“I’d like to work to have other EDC Companies match what we’re doing,” said LeFebvre. “This is my home.”  LeFebvre continued, “We stand as a witness to the tremendous growth and potential of the University. We discussed internally and with the University what their needs were and what kind of impact we could have.  We could not be more pleased with the outcome.”

 “Thank you for not just giving to a great university on a tremendous path, but really for what you represent to a lot of young people,” said Gov. deJongh. “Through ambition, tenacity and the willingness to get ahead and still give back to your community, it is all possible.”

“I want to thank you for your investment in the territory by investing in the University because we deeply believe that as UVI moves forward this territory moves forward,” said UVI President Dr. Hall. “Education is the transformative engine of society. Without higher education then we can’t address our economic, political and social issues. The investment that you’re making will touch every aspect of a student’s development and that is what we really need.” Dr. Hall said, “The true difference makers in an institution’s attempt to move from being good to great are individual donors who are willing to say this University is worth my resources because I believe in what they are doing.”

One Hundred thousand dollars of the donation was created with the LeFebvre Endowed Award, which will provide annual scholarship support and transportation stipends for a sophomore and junior accounting student each year they attend UVI. In an effort to promote real-world experience and career preparation, award recipients could qualify for employment opportunities at Oson VI, LLC or another financial services company operating in the territory. As the endowed fund grows, the award will incrementally provide scholarships and stipends for additional students within UVI’s accounting program. 

The other $100,000 created the Oson VI, LLC Endowed Fund for Recruitment and Retention, which will assist the University with its efforts to engage underserved and promising students throughout the territory. The endowment will fund key University programs that have proven successful in recruiting and retaining students such as the University Bound and the UVI Entrepreneur Business Institute. Both endowments were established at the Foundation for the University of the Virgin Islands.

The remaining $25,000 will be placed in a Temporary Reserve Fund at UVI. The account will hold this contribution until it is designated on or by Dec. 30. If the fund has not been allocated to a specific UVI program by the deadline, the funds will be directed to the LeFebvre Endowed Student Fellowship Award. 
 “Today is not just about a check,” said UVI Vice President for Institutional Advancement Dionne Jackson.  “It’s about the spirit and generosity of an individual who is taking time to help others get the education and substantive experiences that they themselves need to succeed. For this it is an honor and a privilege to count Dale as one of our newest partners and stakeholders.”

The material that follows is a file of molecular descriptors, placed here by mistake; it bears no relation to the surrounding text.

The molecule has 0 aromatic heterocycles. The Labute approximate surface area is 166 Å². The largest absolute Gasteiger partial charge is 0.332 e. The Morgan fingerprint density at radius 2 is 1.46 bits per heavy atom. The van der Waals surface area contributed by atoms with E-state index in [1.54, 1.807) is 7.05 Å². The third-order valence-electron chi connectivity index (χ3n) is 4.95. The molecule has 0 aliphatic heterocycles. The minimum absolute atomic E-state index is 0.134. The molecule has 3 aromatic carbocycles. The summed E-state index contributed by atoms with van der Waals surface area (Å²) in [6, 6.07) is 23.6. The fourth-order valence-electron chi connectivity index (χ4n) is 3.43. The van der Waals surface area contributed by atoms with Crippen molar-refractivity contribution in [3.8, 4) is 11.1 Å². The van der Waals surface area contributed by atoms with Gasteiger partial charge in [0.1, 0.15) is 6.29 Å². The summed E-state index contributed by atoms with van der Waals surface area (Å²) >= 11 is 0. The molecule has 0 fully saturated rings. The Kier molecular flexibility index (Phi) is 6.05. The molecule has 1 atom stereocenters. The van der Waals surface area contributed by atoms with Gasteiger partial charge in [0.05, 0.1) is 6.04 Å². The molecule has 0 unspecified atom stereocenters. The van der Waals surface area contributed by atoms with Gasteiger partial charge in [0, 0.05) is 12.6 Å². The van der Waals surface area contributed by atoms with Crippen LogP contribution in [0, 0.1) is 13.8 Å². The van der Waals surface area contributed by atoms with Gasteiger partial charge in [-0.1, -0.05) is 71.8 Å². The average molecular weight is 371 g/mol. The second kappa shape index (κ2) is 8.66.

OSON, VI is a holding company that creates value for customers by building high-performing and inclusive businesses leveraging its own corporate partnerships, relationships with leaders, deep operating experience, and values based culture. The company partners with chief executive officers to grow businesses, improve performance and strengthen balance sheets. OSON is led by a team with over 75 years of aggregate experience in consulting, operations and finance; advises corporations and governments on key strategic and financing decisions and makes investments in select companies. The company invests in and strengthens suppliers of leading companies by enabling management, strengthening business process and systems, and supporting growth.

Thursday, January 9, 2014

UVI Graduate Urges New Students to Succeed

University of the Virgin Islands graduate Kishma N. Allen ‘09 shared a few words of inspiration with new students on Tuesday, Jan. 7, at an orientation welcome sponsored by UVI’s Student Government Association. Allen encouraged students to work hard toward their degree. “It is easier than you think and you can get it done,” said Allen, who graduated magna cum laude with a degree in accounting. She said she started school seven years late, had a child, and was working full-time when she emptied her bank account to start college. Allen encouraged students to set their bench marks high as they are competing for jobs and other opportunities on a global scale.

UVI graduate Kishma Allen signs copies of her book “It's Your Vision, Can YOU Make it Happen?"  Her book has been used in several workshops and mentoring programs across the United States. It features a cover review by UVI President Dr. David Hall, along with comments and reviews by Virgin Islanders who have dedicated themselves to the improvement of the community. The Amazon review describes the books as a “step-by-step, practical guide (that) includes the tools and the inspiration necessary to find the courage and motivation to successfully pursue any dream to discover the manifestation of your desires.”